As Europe suffers its worst energy crisis in a generation, French presidential candidate Marine Le Pen is proposing to subsidize consumption while further curtailing supply.
The 53 year-old nationalist is narrowly trailing President Emmanuel Macron in polls ahead of the April 24 runoff election. She has campaigned for months on a promise to boost voters’ purchasing power by cutting taxes on gasoline, heating oil, natural gas and electricity. This help for consumers sits alongside a crackdown on wind turbines, a windfall tax on some of the country’s largest energy companies and an exit from Europe’s electricity market.
While energy costs began rising last year, Russia’s invasion of Ukraine has pushed them to the top of the political agenda as prices broke records. Those increases represent more than half of Europe’s inflation, costing households across the continent some 230 billion euros ($251 billion) this year.
Le Pen has cast herself as the protector of the poor, and her policies may prove to be effective at harnessing the pain of rising prices felt by households and motorists. Their concerns have been a powerful force in French politics, notably the “Yellow Vest” movement that disrupted the early years of Macron’s presidency.
Yet her plans would leave the country increasingly exposed to energy shortages over time, according to Marc-Antoine Eyl-Mazzega, the head of the Center for Energy & Climate at Institut Francais des Relations Internationales.
“It may please those who don’t like the sight of wind turbines,” Eyl-Mazzega said. “The power supply situation will deteriorate, and investors will shy away from France.”
The core of Le Pen’s pitch to voters is a 12-billion euro reduction in the value added tax on energy. She also promised to roll back 9 billion euros in levies on diesel and gasoline when she takes office if the price of oil is above $100 a barrel. Those giveaways would come on top of the 25 billion euros of aid to contain energy bills already being phased in by Macron.
The tax cuts would be partly financed by ending subsidies for wind and solar power, Le Pen said. Regardless of legal issues, she also promised to halt onshore and offshore wind farms under construction, putting at risk projects currently in development by companies including Electricite de France SA, Engie SA, Iberdrola SA, Neoen SA and Voltalia SA. Wind turbines would be progressively taken down when they reach “the end of their life,” according to her manifesto.
Wind and solar together represented 10% of France’s electricity output last year, and this proportion will probably rise further this year as EDF’s nuclear output is set to drop to the lowest level since 1990 because of maintenance and technical issues at its aging fleet of nuclear reactors. Yet wind turbines are unpopular in some parts of France, where homeowners argue that they are unsightly and reduce the value of their properties.
Macron has taken some steps to address opposition to wind power, pushing back a target to double onshore capacity by 20 years to 2050. But the idea of completely blocking the development of domestic sources of renewable power, which have become increasingly price-competitive as the cost of imported fossil fuels and other sources of electricity has surged, has been fiercely criticized.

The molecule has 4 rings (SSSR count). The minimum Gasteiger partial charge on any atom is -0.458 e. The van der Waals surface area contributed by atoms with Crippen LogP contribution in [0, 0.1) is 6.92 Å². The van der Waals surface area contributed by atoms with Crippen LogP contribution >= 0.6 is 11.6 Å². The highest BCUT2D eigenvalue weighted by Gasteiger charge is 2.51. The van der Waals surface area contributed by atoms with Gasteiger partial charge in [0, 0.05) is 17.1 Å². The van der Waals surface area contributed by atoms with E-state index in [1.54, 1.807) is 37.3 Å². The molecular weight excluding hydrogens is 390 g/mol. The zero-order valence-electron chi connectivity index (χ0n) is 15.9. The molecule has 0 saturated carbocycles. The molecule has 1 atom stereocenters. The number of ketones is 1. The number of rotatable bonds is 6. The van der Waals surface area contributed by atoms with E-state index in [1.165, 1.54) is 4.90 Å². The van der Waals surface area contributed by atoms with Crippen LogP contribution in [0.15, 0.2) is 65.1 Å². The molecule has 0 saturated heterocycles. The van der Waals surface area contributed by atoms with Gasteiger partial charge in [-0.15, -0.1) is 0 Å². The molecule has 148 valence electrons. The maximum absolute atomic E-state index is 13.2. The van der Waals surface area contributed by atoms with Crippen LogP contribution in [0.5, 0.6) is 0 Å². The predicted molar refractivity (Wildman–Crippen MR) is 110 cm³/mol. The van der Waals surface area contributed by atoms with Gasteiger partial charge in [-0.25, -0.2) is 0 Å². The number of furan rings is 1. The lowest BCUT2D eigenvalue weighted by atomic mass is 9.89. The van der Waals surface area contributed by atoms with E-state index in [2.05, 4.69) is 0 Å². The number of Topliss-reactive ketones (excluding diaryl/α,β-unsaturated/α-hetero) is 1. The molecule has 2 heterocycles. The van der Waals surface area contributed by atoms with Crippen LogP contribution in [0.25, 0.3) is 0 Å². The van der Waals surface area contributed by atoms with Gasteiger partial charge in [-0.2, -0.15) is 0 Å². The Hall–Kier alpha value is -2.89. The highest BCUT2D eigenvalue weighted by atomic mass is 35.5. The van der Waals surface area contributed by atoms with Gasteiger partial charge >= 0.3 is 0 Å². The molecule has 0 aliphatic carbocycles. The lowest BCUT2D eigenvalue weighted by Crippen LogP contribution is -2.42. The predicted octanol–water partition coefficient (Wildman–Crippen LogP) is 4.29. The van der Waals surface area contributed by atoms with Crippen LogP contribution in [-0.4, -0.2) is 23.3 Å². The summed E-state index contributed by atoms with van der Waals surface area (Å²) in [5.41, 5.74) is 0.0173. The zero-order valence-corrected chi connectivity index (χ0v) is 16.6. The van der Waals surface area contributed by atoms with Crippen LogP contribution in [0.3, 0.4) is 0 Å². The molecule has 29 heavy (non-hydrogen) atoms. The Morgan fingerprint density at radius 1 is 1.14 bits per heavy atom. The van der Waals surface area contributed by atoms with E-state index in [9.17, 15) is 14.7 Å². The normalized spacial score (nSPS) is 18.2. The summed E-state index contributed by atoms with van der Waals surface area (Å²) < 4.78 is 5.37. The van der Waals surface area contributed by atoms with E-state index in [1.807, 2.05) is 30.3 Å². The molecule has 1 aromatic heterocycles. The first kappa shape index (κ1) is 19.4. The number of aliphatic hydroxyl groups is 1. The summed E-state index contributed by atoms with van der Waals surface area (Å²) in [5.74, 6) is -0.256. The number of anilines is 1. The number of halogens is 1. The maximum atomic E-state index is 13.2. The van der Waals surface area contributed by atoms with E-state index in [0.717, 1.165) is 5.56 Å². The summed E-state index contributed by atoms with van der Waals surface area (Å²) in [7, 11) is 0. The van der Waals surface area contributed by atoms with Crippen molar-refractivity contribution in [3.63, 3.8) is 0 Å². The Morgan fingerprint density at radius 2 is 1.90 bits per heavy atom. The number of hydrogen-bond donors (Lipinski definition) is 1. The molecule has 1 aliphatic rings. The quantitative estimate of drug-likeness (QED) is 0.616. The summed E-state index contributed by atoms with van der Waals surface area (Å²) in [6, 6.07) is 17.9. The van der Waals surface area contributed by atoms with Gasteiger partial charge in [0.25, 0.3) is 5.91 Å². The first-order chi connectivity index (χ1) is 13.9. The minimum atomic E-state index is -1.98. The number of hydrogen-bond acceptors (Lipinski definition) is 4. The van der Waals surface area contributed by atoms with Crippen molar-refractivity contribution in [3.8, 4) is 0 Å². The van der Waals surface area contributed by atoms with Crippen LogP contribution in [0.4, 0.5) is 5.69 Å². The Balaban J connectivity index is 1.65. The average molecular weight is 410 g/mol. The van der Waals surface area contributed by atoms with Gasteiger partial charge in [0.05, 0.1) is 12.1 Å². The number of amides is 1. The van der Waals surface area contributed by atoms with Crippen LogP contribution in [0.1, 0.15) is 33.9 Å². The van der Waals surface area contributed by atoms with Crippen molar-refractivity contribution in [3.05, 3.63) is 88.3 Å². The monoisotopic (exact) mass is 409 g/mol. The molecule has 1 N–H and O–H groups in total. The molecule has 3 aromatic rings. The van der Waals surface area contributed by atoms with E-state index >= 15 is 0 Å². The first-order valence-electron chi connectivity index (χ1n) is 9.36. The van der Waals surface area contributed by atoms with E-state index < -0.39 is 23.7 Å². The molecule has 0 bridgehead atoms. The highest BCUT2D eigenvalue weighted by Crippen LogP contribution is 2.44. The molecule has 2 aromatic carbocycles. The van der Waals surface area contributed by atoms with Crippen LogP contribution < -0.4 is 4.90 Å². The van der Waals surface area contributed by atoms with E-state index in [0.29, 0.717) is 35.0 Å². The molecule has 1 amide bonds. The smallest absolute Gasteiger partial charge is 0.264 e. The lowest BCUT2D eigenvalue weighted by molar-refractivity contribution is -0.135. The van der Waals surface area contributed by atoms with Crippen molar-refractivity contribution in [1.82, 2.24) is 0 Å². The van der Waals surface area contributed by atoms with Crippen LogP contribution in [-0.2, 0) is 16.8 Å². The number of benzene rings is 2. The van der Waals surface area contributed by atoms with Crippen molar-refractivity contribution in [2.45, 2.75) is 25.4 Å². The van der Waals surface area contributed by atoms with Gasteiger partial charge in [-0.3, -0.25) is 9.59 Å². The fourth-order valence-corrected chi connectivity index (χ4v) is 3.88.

“The economic and energy policy proposals are out of touch with reality,” Michel Gioria, the general delegate of France Energie Eolienne, the country’s wind power federation. “She’ll plunge France into a difficult situation in terms of energy supply, which will keep prices high.”
Le Pen plans to solve the supply side of the energy equation by launching the construction of 20 large nuclear power plants, which would come progressively online from 2031. She would also seek to re-open the two Fessenheim reactors that Macron shut two years ago, prolong the lifetime of EDF’s 56 operational atomic plants to 60 years, and build some small modular nuclear generators.
That’s a challenging timetable given the recent record of France’s nuclear industry. EDF still hasn’t commissioned the sole new reactor under construction in the country, at Flamanville, after 15 years of works. The project has been dogged by technical issues and has quadrupled its initial budget to 12.7 billion euros.
Macron’s nuclear plan is to build as many as 14 new large nuclear reactors, with the first pair coming online from 2035. Given supply-chain constraints and modern safety standards, even that more modest proposal brings considerable challenges, France’s power-grid operator said last year.
The president also wants France to build 50 offshore wind farms by 2050, and has called for a tenfold increase in solar power and a doubling of onshore wind. Both candidates support the widespread use of in the coming decades of hydrogen, a fuel that has yet to be proven commercially viable.
Le Pen called Macron’s plan “the largest waste of public money” that will require to France to rely on gas-fired power plants when the wind isn’t blowing or the sun isn’t shining. His target to reduce France’s energy consumption by 40% by the middle of the century is “unreachable,” she said.
President Vladimir Putin’s invasion of Ukraine highlighted the geopolitical vulnerability caused by Europe’s heavy dependence on imported Russian fossil fuels. Le Pen’s policies would entrench this position, said Nicolas Goldberg, an energy consultant at progressive think tank Terra Nova.
“If we can’t meet our electricity demand because of a moratorium on renewables or extravagant hypotheses on nuclear power, we’ll have to keep using fossil fuels,” Goldberg said in a note. “Not only would the climate suffer, but also the purchasing power, because this fossil-energy crisis would only worsen during her mandate.”